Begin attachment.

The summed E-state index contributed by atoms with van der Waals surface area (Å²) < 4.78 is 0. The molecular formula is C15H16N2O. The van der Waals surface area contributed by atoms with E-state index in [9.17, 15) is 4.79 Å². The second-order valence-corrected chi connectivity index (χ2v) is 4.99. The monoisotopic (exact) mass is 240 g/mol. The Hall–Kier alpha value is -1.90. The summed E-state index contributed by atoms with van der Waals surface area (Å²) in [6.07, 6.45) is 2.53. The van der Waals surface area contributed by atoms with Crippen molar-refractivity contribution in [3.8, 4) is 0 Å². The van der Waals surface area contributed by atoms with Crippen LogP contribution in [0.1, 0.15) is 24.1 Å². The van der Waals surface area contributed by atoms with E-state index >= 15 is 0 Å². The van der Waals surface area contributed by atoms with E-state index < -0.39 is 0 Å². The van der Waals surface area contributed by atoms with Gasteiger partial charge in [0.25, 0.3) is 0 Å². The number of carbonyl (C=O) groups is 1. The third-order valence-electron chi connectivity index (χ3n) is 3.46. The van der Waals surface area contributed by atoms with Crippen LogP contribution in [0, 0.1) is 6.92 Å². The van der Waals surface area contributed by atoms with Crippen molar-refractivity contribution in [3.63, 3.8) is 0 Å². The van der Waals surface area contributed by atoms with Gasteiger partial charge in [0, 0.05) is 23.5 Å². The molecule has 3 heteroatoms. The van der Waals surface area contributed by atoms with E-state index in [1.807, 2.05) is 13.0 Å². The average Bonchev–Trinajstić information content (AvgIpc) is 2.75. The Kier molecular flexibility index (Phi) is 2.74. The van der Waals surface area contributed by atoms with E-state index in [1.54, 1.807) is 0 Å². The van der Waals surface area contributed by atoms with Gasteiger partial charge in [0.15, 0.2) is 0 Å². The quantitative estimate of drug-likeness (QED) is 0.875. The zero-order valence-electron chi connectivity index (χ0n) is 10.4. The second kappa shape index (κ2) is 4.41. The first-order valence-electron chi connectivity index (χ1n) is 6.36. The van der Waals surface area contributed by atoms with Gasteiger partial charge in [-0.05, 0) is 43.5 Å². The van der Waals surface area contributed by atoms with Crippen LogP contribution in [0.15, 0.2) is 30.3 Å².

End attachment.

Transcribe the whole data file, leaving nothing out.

The summed E-state index contributed by atoms with van der Waals surface area (Å²) < 4.78 is 0. The molecular formula is C15H16N2O. The van der Waals surface area contributed by atoms with E-state index in [9.17, 15) is 4.79 Å². The second-order valence-corrected chi connectivity index (χ2v) is 4.99. The monoisotopic (exact) mass is 240 g/mol. The Hall–Kier alpha value is -1.90. The summed E-state index contributed by atoms with van der Waals surface area (Å²) in [6.07, 6.45) is 2.53. The van der Waals surface area contributed by atoms with Crippen molar-refractivity contribution in [3.8, 4) is 0 Å². The van der Waals surface area contributed by atoms with Crippen LogP contribution in [0.1, 0.15) is 24.1 Å². The van der Waals surface area contributed by atoms with E-state index >= 15 is 0 Å². The van der Waals surface area contributed by atoms with E-state index < -0.39 is 0 Å². The van der Waals surface area contributed by atoms with Gasteiger partial charge in [0.25, 0.3) is 0 Å². The number of carbonyl (C=O) groups is 1. The third-order valence-electron chi connectivity index (χ3n) is 3.46. The van der Waals surface area contributed by atoms with Crippen LogP contribution in [0, 0.1) is 6.92 Å². The van der Waals surface area contributed by atoms with Crippen molar-refractivity contribution in [3.63, 3.8) is 0 Å². The van der Waals surface area contributed by atoms with Gasteiger partial charge in [0, 0.05) is 23.5 Å². The molecule has 3 heteroatoms. The van der Waals surface area contributed by atoms with E-state index in [1.807, 2.05) is 13.0 Å². The average Bonchev–Trinajstić information content (AvgIpc) is 2.75. The Kier molecular flexibility index (Phi) is 2.74. The van der Waals surface area contributed by atoms with E-state index in [1.54, 1.807) is 0 Å². The van der Waals surface area contributed by atoms with Gasteiger partial charge in [0.15, 0.2) is 0 Å². The quantitative estimate of drug-likeness (QED) is 0.875. The zero-order valence-electron chi connectivity index (χ0n) is 10.4. The second kappa shape index (κ2) is 4.41. The first-order valence-electron chi connectivity index (χ1n) is 6.36. The van der Waals surface area contributed by atoms with Gasteiger partial charge in [-0.05, 0) is 43.5 Å². The van der Waals surface area contributed by atoms with Crippen LogP contribution in [0.15, 0.2) is 30.3 Å².